If this is the first time you have played Quest for Glory then you are limited to playing a fighter, a thief or a wizard. You also have the option of importing a paladin from a previous version of Quest for Glory. [Sierra has kindly included a paladin character that you can import – many thanks.] Character development is ongoing throughout the game, the mark of a true RPG thriller. Your options in the game are also limitless. You can take a walk on the treadmill at the adventurers guild to build stamina, read a good book or just take a walk around the island. Sooner or later, you are bound to run into somebody fun.

As you walk around town, you will have the opportunity to interact with some of your fellow heros and numerous other people. They hold the answers to many of the questions you need to ask to successfully become King. One last thing on the plot before I more on, is that I absolutely loved the side adventures in this game. The stuff that is not required, but adds to the role playing, really makes this game a winner in my book.

The combat system is a pretty simple point and hit system. On the other hand, spells are a little hard to use. As long as you are holding nothing larger than a dagger, and you have the ability, you can cast spells. Spells of a defensive nature that you cast on your character are easy to use. You simply cast and they start to protect you.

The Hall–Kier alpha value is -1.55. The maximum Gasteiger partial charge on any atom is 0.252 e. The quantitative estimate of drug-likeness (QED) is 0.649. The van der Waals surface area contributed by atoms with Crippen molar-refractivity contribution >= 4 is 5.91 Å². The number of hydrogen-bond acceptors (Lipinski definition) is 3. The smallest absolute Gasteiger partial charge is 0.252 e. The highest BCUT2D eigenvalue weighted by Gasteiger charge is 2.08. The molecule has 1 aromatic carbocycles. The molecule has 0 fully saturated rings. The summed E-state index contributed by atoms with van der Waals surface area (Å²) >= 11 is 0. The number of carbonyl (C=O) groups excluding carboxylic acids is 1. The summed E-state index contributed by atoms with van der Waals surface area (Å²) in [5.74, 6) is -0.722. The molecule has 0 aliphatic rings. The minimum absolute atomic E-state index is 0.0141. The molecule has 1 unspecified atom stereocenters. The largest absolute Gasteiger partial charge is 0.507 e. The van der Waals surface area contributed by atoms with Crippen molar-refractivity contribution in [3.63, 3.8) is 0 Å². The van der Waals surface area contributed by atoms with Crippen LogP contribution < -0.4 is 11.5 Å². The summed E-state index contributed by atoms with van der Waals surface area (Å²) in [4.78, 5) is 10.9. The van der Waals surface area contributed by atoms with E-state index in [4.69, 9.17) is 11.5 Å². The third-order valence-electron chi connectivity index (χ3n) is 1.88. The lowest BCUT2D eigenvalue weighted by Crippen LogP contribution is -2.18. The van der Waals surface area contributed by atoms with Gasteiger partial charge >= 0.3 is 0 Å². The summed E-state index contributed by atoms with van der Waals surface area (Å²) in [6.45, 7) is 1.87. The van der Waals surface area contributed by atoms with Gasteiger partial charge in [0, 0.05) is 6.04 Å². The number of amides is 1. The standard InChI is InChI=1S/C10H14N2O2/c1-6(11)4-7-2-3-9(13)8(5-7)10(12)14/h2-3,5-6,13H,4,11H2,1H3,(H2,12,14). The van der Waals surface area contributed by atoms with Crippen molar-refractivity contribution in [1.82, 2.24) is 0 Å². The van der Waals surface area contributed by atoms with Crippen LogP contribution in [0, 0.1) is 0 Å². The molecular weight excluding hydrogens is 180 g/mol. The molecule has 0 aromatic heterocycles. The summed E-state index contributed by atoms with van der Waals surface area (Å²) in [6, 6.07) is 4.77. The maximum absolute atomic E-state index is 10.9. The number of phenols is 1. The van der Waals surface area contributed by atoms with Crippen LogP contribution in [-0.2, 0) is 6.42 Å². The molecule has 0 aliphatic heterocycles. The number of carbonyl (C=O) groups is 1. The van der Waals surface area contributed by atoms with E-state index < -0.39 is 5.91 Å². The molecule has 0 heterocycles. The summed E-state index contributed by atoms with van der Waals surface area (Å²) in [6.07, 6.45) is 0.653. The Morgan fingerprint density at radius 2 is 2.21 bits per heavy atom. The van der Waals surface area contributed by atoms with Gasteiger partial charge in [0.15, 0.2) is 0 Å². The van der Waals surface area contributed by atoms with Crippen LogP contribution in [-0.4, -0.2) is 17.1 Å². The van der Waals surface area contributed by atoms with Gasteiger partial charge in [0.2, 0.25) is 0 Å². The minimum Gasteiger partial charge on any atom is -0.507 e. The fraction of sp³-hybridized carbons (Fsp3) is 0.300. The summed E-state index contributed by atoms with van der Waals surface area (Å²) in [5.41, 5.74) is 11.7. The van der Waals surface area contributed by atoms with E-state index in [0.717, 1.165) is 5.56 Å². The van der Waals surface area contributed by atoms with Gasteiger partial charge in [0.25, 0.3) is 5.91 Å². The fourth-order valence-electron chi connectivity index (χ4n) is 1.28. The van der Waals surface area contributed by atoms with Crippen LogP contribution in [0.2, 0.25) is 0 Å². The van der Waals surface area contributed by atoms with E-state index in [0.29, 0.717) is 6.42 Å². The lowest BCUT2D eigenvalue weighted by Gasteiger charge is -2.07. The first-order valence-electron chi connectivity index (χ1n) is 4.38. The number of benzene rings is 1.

But to use offensive spells, you need to be facing the target. This is not always an easy task, given the interface. If the target is at a distance from you, it usually takes a couple tries to get just the right facing, and that is a bit frustrating.

But in defense of using spells: the effects look wonderful. I found myself using them just to see what the different effects would look like. There are so magic items within the game too, and each one casts a different-looking spell. The best and most useful magic item is the set of magic magnets. Place one in a safe place and carry the other one with you. Select the one you are carrying and you will be teleported back to its mate, along with a cool special effect of course.

No Quest for Glory game would be complete without a ton of puzzles. And some of these are pretty tough. Just remember to talk to everyone. The clues are out there. I don’t want to say too much more about this, but good luck, you are going to need it.